Uncategorized | November 03, 2011

Be Thou the Voice,” an essay from September 8 in the Los Angeles Review of Books was posted last Friday on Brevity’s blog. In the essay, memoirist Dinah Lenney articulates a thoughtful discussion on voice and the legitimacy of creative nonfiction as a genre. In Lenney’s article she manages to compare memoirists to actors, jazz musicians, cover artists, the kind of people who carve their initials in trees, and painters. The alleged haziness of CNF makes explaining it to outsiders difficult. This is when we revert to analogies: It’s like journalism, but not really. It’s like all writing, but different. It’s like painting a photograph with words! I’ve started to resent these analogies. Does Jonathan Franzen ever have to describe The Corrections as “Kind of a sad sitcom, but like, if you didn’t have a TV?” Comparisons are a perfectly reasonable way to explain a concept and I find Lenney’s article to be eloquent and interesting as a CNF writer still trying to develop a voice. I suppose it’s not that I’m irked by the explanations of CNF, but by the confusion. What is there to explain in the first place? And as long as we can make an analogy between CNF and every possible creative medium (including the art of tree carving), why is Lorrie Moore still calling it illegitimate?

The purpose, appeal, and literary place of creative nonfiction has always seemed obvious to me. I was naïve of any controversy surrounding the genre until I started identifying as a nonfiction writer in college. It had never occurred to be me that people would ask me whose biography I was working on or if CNF was one of those phrases, “You know, like ‘Jumbo Shrimp?’” I tried writing John Dillinger’s biography once after watching a History Channel special when I was nine, but it hasn’t been picked up and no, “Creative Nonfiction” is not an oxymoron. It just turns out that I sometimes (always) find David Sedaris’ human experience more relatable than Jane Austen’s imagined one. I want to hear the way my dad tells stories at the dinner table about the fraternity fire that occurred while he was a student at Baker University, not read a news report. The individual style, form, and content that art teachers ask me to draw in self-portraits, I can express better in writing. I have been caught unprepared to answer the question “What is creative nonfiction? Is that a thing?” I have relied on analogies too, but I’m tired of comparing my craft to other mediums and especially redhead stepchildren.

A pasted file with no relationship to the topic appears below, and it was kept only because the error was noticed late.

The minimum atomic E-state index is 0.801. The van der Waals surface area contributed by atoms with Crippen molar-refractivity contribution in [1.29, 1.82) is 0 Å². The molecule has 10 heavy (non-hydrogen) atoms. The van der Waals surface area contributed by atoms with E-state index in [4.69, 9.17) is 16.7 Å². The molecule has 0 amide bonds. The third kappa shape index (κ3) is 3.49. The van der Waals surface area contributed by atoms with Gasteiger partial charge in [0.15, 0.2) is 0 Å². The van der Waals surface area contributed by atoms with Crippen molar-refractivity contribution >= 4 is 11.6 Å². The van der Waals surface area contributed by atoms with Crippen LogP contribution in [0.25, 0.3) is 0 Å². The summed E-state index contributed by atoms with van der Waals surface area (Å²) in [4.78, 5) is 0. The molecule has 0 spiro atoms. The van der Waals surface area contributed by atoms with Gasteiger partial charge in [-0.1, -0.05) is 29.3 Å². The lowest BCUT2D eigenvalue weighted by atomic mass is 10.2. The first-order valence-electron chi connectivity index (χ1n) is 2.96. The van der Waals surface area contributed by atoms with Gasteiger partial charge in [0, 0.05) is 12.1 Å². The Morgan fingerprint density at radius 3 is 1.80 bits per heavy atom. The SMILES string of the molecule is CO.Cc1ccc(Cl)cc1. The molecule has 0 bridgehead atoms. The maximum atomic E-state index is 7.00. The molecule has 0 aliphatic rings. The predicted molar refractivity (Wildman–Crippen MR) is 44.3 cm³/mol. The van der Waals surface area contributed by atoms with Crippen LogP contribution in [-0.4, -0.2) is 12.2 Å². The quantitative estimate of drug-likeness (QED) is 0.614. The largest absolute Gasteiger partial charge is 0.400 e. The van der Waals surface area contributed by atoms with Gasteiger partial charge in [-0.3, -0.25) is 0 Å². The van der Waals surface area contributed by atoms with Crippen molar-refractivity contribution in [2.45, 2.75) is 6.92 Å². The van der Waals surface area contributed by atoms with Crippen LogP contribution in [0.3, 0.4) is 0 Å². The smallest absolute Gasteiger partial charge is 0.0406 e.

One of the main issues the general population has with CNF is the idea that it’s not imagined, but also not an objective truth. CNF allows for a range of narrative possibilities to be reflected by varying perspectives. It’s baffling to me that there’s any uncertainty over how that truth spectrum exists through an artistic medium. It’s hard for me to grasp because it seems like this spectrum of what we accept and won’t accept as truth in art already exits and is already understood. It seems universally acceptable to dress a suburban family in head to toe denim, arrange them into a strange dog-pile, force smiles, call that photo a family portrait and place it on a mantle as a sort of representation of the subjects. It’s universally agreed upon that it’s unacceptable to dress a man in a spacesuit, construct a studio set to look like Mars, ask him to take a step, plant a flag, then print this photo in a newspaper and call it a representation of truth or history. There’s middle ground between the falsity of what we present and the falsity of perception. This is where artists and redheads fall. This is where a jazz musician is allowed to take liberties in a performance, where a painter manipulates color, where a filmmaker manipulates time, and where a writer connects experiences through their own filter. A perceived truth is being presented, but not under any claims of objectivity.

Art is not real or truth. It can only act as a representative of subjective reality. In between manipulation and blatant falsities is interpretation and memory. To remember my grandfather’s funeral as grey is accurate to my experience whether the rest of Wintersville, Ohio could attest to the color outside of the Lutheran church that day or not. Creative nonfiction is kind of like painting, music, fashion, photography, cooking, film, etc. It’s about making distinctions, selections, filtering experiences, and individual expression. Creative nonfiction is also unlike any other medium. It is a scientific study of memory, sentimentality, sensation, interpretation, and narrative. For as long as it took photography to stop being compared to paintings and film to moving photographs, I’ll wait for CNF to stop being compared to jumbo shrimp.

In the meantime, I’ll try to think of some useful analogies for explaining the blurred genre lines that all writers face. Here’s a good one; It’s like if Lorrie Moore wrote a short story about a nearly autobiographical experience in the pediatric oncology ward with her baby boy, but not exactly. Oh, wait.